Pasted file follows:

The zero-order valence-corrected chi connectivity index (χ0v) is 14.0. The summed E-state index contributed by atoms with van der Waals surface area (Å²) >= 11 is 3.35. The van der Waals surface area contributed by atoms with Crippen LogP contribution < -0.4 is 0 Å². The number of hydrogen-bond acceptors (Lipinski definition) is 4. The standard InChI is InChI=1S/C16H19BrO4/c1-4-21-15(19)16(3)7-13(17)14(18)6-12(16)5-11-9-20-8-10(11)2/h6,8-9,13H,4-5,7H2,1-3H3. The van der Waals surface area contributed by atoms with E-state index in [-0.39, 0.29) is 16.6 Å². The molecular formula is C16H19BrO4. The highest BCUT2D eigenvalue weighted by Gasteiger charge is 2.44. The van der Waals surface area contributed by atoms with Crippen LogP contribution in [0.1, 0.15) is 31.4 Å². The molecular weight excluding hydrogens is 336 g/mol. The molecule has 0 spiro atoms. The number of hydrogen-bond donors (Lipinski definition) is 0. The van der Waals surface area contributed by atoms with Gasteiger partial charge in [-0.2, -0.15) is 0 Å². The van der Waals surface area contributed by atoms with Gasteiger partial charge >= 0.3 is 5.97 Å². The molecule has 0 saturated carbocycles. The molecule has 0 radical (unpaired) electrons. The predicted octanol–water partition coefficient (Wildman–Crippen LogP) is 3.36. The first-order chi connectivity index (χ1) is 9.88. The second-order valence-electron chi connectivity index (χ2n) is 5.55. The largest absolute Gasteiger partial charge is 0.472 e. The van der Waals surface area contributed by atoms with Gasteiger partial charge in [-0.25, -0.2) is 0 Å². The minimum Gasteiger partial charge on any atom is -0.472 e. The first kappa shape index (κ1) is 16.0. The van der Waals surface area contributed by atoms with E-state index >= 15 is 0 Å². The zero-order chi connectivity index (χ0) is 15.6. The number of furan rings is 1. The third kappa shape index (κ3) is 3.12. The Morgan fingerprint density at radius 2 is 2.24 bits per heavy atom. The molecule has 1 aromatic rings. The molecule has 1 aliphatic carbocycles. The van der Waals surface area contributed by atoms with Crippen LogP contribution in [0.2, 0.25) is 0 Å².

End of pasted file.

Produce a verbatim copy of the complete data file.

The zero-order valence-corrected chi connectivity index (χ0v) is 14.0. The summed E-state index contributed by atoms with van der Waals surface area (Å²) >= 11 is 3.35. The van der Waals surface area contributed by atoms with Crippen LogP contribution < -0.4 is 0 Å². The number of hydrogen-bond acceptors (Lipinski definition) is 4. The standard InChI is InChI=1S/C16H19BrO4/c1-4-21-15(19)16(3)7-13(17)14(18)6-12(16)5-11-9-20-8-10(11)2/h6,8-9,13H,4-5,7H2,1-3H3. The van der Waals surface area contributed by atoms with E-state index in [-0.39, 0.29) is 16.6 Å². The molecular formula is C16H19BrO4. The highest BCUT2D eigenvalue weighted by Gasteiger charge is 2.44. The van der Waals surface area contributed by atoms with Crippen LogP contribution in [0.1, 0.15) is 31.4 Å². The molecular weight excluding hydrogens is 336 g/mol. The molecule has 0 spiro atoms. The number of hydrogen-bond donors (Lipinski definition) is 0. The van der Waals surface area contributed by atoms with Gasteiger partial charge in [-0.2, -0.15) is 0 Å². The van der Waals surface area contributed by atoms with Gasteiger partial charge >= 0.3 is 5.97 Å². The molecule has 0 saturated carbocycles. The molecule has 0 radical (unpaired) electrons. The predicted octanol–water partition coefficient (Wildman–Crippen LogP) is 3.36. The first-order chi connectivity index (χ1) is 9.88. The second-order valence-electron chi connectivity index (χ2n) is 5.55. The largest absolute Gasteiger partial charge is 0.472 e. The van der Waals surface area contributed by atoms with Gasteiger partial charge in [-0.25, -0.2) is 0 Å². The minimum Gasteiger partial charge on any atom is -0.472 e. The first kappa shape index (κ1) is 16.0. The van der Waals surface area contributed by atoms with E-state index >= 15 is 0 Å². The zero-order chi connectivity index (χ0) is 15.6. The number of furan rings is 1. The third kappa shape index (κ3) is 3.12. The Morgan fingerprint density at radius 2 is 2.24 bits per heavy atom. The molecule has 1 aromatic rings. The molecule has 1 aliphatic carbocycles. The van der Waals surface area contributed by atoms with Crippen LogP contribution in [0.2, 0.25) is 0 Å².